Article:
only area of occasional friction between us," he said with a laugh. "I
try to give Fiona a new tune on the fiddle every week or so. She's
learning fiddle and piano at the same time, which is a lot."
  Passing along an undiluted form of Irish traditional music is of
paramount importance to Mr. Conway, whose fiddle pupils have included such
All-Ireland junior champions as Maeve Flanagan, his niece, and Patrick
Mangan, who issued his own solo debut, "Farewell to Ireland," in 2003.
They are new links in an impressive, New York-based, Sligo-style
fiddling chain connecting Coleman, McGann and Mr. Conway. "Some players,
especially since 'Riverdance,' think Irish traditional music needs to be
fixed in order to appeal to more people," Mr. Conway said. "But the truth
is that it doesn't need to be fixed because it was never broken to
begin with. It's a beautiful art form that doesn't need to be made
interesting. It already is interesting."
  Last month, Mr. Conway's brilliance as a fiddler and fiddle
instructor was formally recognized with his induction into the Mid-Atlantic
Region Hall of Fame of Comhaltas Ceoltoiri Eireann, the largest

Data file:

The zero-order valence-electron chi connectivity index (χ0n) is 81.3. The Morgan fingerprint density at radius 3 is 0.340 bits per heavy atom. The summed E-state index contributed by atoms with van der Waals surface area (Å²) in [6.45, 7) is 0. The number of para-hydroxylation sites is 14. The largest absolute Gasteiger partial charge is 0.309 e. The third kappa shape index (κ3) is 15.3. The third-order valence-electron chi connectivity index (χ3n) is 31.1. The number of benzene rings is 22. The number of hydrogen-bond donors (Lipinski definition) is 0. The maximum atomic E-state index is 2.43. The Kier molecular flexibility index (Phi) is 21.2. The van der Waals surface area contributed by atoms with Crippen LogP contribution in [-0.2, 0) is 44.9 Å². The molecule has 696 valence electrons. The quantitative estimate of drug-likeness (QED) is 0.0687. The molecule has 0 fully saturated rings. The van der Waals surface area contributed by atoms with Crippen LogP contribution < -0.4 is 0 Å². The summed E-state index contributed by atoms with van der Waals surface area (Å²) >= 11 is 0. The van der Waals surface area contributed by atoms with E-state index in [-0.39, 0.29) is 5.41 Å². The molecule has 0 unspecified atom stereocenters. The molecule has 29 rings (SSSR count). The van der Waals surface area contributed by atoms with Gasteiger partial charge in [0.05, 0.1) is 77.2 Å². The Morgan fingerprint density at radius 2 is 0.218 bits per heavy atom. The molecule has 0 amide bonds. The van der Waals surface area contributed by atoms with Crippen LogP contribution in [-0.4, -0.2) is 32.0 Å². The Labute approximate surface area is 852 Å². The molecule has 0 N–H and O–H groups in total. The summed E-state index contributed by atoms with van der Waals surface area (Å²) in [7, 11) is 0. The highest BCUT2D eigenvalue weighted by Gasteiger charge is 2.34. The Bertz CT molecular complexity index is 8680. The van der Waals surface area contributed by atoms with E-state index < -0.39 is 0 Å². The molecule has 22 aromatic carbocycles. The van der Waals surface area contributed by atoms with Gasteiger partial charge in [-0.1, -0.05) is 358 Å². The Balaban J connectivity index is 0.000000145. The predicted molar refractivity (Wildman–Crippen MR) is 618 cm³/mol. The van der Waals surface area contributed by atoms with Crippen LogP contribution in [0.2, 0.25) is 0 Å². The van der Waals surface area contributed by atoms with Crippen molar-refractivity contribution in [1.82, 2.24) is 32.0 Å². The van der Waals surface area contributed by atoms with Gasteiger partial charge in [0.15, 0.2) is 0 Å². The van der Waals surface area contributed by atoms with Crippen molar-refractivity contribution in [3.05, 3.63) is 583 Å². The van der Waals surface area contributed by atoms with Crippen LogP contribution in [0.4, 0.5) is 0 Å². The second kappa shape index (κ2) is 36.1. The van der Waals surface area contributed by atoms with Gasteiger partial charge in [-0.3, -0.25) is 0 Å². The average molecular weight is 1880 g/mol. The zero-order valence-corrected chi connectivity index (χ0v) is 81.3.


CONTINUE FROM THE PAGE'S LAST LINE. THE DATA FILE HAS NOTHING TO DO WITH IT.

organization of Irish musicians and music followers in the world. This honor came
a decade after the posthumous induction of his father, Jim, who died in
  "My parents and all the musicians who encouraged me strongly believed
in and clung to the traditions they grew up with, whether in Ireland or
America, and I want to set a similar example for my daughter and my
other students," said Mr. Conway, who is finishing up his second solo CD,
due out later this year, and is also planning a tribute album to
McGann. "I work hard as an assistant district attorney, and that gives me the
base and balance allowing me to play Irish music for the sheer joy of
it. Irish music remains fresh for me because I don't have to play it. I
want to play it."
  Earle Hitchner, a writer on Irish traditional music since 1991 for
the IRISH ECHO newspaper and currently its "Ceol" columnist, has written
on Irish and other Celtic and roots music for THE WALL STREET JOURNAL
since 1995.